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Prices of flu drugs, vaccine triple amid A(H1N1) crisis

June 24, 2009 7:30pm
Popular anti-viral drug Tamiflu now sells at P150.50 per capsule. - AP
MANILA, Philippines – Prices of flu drugs and vaccine have surged up to three times their normal prices, aggravating the Philippines’ Influenza A(H1N1) crisis as demand from health-conscious buyers is making the product scarce and increasingly expensive.

The Philippines, which is lagging behind other countries in the race for securing ample supplies of anti-swine flu vaccine, has listed 604 confirmed cases and one A(H1N1)-related fatality so far. It is now under pressure to take decisive steps in reducing mortality related to the novel virus.

Tamiflu – a popular brand of the anti-viral drug oseltamivir used to treat symptoms of the A(H1N1) virus – now sells at P150.50 per capsule at a popular drugstore.

The Department of Health (DOH) was able to purchase its first batch of 750,000 capsules of Tamiflu at P40 each before the A(H1N1) virus started spreading across the globe, said Dr. Yolanda Oliveros, director of the DOH National Center for Disease Protection and Control.

The flu vaccines in the market only protect people from the regular seasonal flu viruses
Dr. Remegio Olveda, director of the Regional Institute for Tropical Medicine


Another batch of 500,000 Tamiflu capsules was sold to the government through bidding at P48 a capsule after the Philippines started reporting A(H1N1) cases in the country, Oliveros said.

Since April, the DOH head office in Manila has distributed 600,000 Tamiflu capsules to its 17 regional offices and five government hospitals. The medicines are given free to patients who were infected by the new flu strain. Also, all other the medical expenses of A(H1N1) cases – from testing to hospitalization – have been shouldered by the DOH since the virus came out.

A source from the DOH told GMANews.TV that consumers have been calling the agency to inquire about the “high prices" of anti-flu medicine and vaccines.

Dr. Remegio Olveda, director of the Regional Institute for Tropical Medicine, said the flu vaccines in the market only protect people from the regular seasonal flu viruses.

“Pero maganda na rin na protected ka sa seasonal flu para maiwasan na mag-mutate pa ang A(H1N1) virus," said Olveda. He stressed the possibility that the A(H1N1) virus, when introduced to another type of flu virus, could form a new strain.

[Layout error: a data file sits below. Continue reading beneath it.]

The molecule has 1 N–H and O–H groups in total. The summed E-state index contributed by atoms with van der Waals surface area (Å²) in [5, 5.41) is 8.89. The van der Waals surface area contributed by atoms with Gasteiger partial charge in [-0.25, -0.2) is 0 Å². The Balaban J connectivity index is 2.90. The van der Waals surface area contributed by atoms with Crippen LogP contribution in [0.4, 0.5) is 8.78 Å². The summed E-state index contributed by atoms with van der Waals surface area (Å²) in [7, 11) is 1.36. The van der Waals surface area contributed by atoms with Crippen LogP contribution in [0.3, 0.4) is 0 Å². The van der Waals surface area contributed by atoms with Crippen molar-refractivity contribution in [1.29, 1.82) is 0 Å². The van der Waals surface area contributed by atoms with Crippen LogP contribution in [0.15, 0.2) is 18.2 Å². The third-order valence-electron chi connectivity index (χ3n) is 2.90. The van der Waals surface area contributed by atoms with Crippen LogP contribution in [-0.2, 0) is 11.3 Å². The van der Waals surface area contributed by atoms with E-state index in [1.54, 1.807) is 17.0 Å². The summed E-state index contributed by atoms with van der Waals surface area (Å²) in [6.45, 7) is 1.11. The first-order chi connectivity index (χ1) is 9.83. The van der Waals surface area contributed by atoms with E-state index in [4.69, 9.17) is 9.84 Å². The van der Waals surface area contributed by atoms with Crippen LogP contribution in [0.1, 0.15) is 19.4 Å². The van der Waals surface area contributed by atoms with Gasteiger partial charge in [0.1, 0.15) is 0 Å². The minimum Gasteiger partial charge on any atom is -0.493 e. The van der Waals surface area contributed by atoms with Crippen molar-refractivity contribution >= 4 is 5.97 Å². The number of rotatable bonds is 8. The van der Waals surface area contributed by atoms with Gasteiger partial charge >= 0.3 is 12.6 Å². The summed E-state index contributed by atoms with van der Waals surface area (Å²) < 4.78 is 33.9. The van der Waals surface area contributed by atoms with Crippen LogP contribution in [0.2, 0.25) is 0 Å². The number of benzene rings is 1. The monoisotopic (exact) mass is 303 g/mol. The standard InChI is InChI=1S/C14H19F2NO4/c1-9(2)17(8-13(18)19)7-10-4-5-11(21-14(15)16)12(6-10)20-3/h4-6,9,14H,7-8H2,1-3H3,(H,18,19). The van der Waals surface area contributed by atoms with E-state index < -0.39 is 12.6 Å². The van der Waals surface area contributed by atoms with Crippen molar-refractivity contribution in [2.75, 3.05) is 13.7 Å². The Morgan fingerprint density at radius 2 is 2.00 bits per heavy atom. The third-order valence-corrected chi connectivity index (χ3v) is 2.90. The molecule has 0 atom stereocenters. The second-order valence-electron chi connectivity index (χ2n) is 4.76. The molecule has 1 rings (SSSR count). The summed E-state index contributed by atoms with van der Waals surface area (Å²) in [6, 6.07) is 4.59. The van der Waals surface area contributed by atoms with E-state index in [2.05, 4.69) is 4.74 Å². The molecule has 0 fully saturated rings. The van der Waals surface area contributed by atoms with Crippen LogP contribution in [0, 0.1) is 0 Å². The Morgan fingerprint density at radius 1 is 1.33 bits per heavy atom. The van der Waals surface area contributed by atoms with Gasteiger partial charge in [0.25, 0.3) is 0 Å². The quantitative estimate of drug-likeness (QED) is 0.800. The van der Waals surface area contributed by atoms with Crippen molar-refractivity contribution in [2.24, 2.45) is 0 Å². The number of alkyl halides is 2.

From P500 to P1,800

FLU SHOT. The flu scare has sent people scrambling for flu shots, which may only provide a false sense of protection from A(H1N1). AP
The exorbitant prices imposed by medical practitioners and drug firms may be considered “profiteering," and the government should find a way “to regulate" the prices of the flu products, said the DOH source, who spoke on condition of anonymity.

A health advocacy group has called for the filing of charges against doctors and drug firms suspected of jacking up drug prices for Tamiflu and flu vaccines.

In an interview with GMANews.TV, Health Alliance for Democracy (HEAD) vice chairperson Gene Nisperos said the group has received reports about some doctors charging their patients as high as P1,800 for a flu shot, in addition to their professional fee (PF).

“Nakikinabang ang malalaking companies at sinasamantala nila ang takot ng mga tao [Big companies are benefiting from the scare and are taking advantage of the situation]," he said.

“Baka plus PF ay umabot na ng almost P3,000. Overpricing na iyan," (If the PF is included, the price would reach almost P3,000. That’s overpricing) he said.

A doctor who operates her own clinic in Makati City admitted in an interview with GMANews.TV that she sells anti-flu vaccines – with brand names Agrippal, Fluarix, and Vaxigrip – at P1,000 to P1,500 per dosage.

At a popular retail drug store, GMANews.TV learned that a single dose of flu vaccine is sold at P695. Most doctors recommend one to two doses per person as protection from the seasonal flu virus.

According to Oliveros, the regular price of flu vaccine is only P500. The DOH is not undertaking free vaccination for the public, but has purchased vaccine for their employees, she said.

The DOH had earlier requested P93.5 million from the national government for “anti-A(H1N1) preparation," Oliveros said. The DOH has shelled out P60 million of the funds and intends to use the remaining amount to buy personal protective equipment such as masks.

Responsible pricing

Flu vaccine manufacturers and distributors are selling their products to drug retailers at “reasonable" prices, according to Dr. Sally Gatchalian, medical director for vaccines at the GlaxoSmithKline (GSK). The company is a leading flu vaccine distributor in the Philippines, carrying the brand Fluarix.

The Department of Trade and Industry on Wednesday released the suggested retail prices (SRP) for consumer products that have recently been in demand due to the global flu scare.


[SRP Submissions from Medical Center Trading Corp; Green Cross; Pagoda Philippines; Johnson and Johnson Phils., Inc.; Core Brand Chemical, Inc.; Philusa Corporation; Rogenson Company Inc.; Mercury Drug Corp- loose prices; PAGASA member supermarkets - prevailing prices and ~Watson SRPs]



Gatchalian told GMANews.TV that some patients probably get a steep bill for a flu shot because it includes expenses for medical examination, the doctor's professional fee, and other miscellaneous fees.

GSK and other manufacturers of flu vaccines are members of the Pharmaceutical Health Care Association of the Philippines, which said it has no control and influence over the pricing policies of member firms.

“Pricing is an individual business decision of our member companies. We however encourage members to practice responsible pricing," PHAP president Oscar Aragon told GMANews.TV Tuesday. - GMANews.TV.
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